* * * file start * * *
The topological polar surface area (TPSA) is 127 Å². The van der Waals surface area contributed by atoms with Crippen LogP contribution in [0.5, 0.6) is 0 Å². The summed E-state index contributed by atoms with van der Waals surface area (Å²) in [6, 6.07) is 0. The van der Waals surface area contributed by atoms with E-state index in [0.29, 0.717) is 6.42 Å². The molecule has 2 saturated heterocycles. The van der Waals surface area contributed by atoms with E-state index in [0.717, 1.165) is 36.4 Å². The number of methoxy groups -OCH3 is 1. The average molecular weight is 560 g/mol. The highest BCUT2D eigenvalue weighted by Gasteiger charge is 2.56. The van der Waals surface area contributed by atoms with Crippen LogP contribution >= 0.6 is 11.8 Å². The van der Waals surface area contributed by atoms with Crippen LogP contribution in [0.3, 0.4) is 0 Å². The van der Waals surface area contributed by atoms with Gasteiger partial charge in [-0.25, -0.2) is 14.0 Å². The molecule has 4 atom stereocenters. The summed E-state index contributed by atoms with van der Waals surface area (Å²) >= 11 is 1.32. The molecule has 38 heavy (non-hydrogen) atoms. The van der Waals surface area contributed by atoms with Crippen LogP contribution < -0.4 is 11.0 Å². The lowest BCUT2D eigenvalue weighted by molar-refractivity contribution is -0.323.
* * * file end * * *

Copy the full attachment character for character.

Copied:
The topological polar surface area (TPSA) is 127 Å². The van der Waals surface area contributed by atoms with Crippen LogP contribution in [0.5, 0.6) is 0 Å². The summed E-state index contributed by atoms with van der Waals surface area (Å²) in [6, 6.07) is 0. The van der Waals surface area contributed by atoms with E-state index in [0.29, 0.717) is 6.42 Å². The molecule has 2 saturated heterocycles. The van der Waals surface area contributed by atoms with E-state index in [0.717, 1.165) is 36.4 Å². The number of methoxy groups -OCH3 is 1. The average molecular weight is 560 g/mol. The highest BCUT2D eigenvalue weighted by Gasteiger charge is 2.56. The van der Waals surface area contributed by atoms with Crippen LogP contribution >= 0.6 is 11.8 Å². The van der Waals surface area contributed by atoms with Crippen LogP contribution in [0.3, 0.4) is 0 Å². The van der Waals surface area contributed by atoms with Gasteiger partial charge in [-0.25, -0.2) is 14.0 Å². The molecule has 4 atom stereocenters. The summed E-state index contributed by atoms with van der Waals surface area (Å²) >= 11 is 1.32. The molecule has 38 heavy (non-hydrogen) atoms. The van der Waals surface area contributed by atoms with Crippen LogP contribution < -0.4 is 11.0 Å². The lowest BCUT2D eigenvalue weighted by molar-refractivity contribution is -0.323.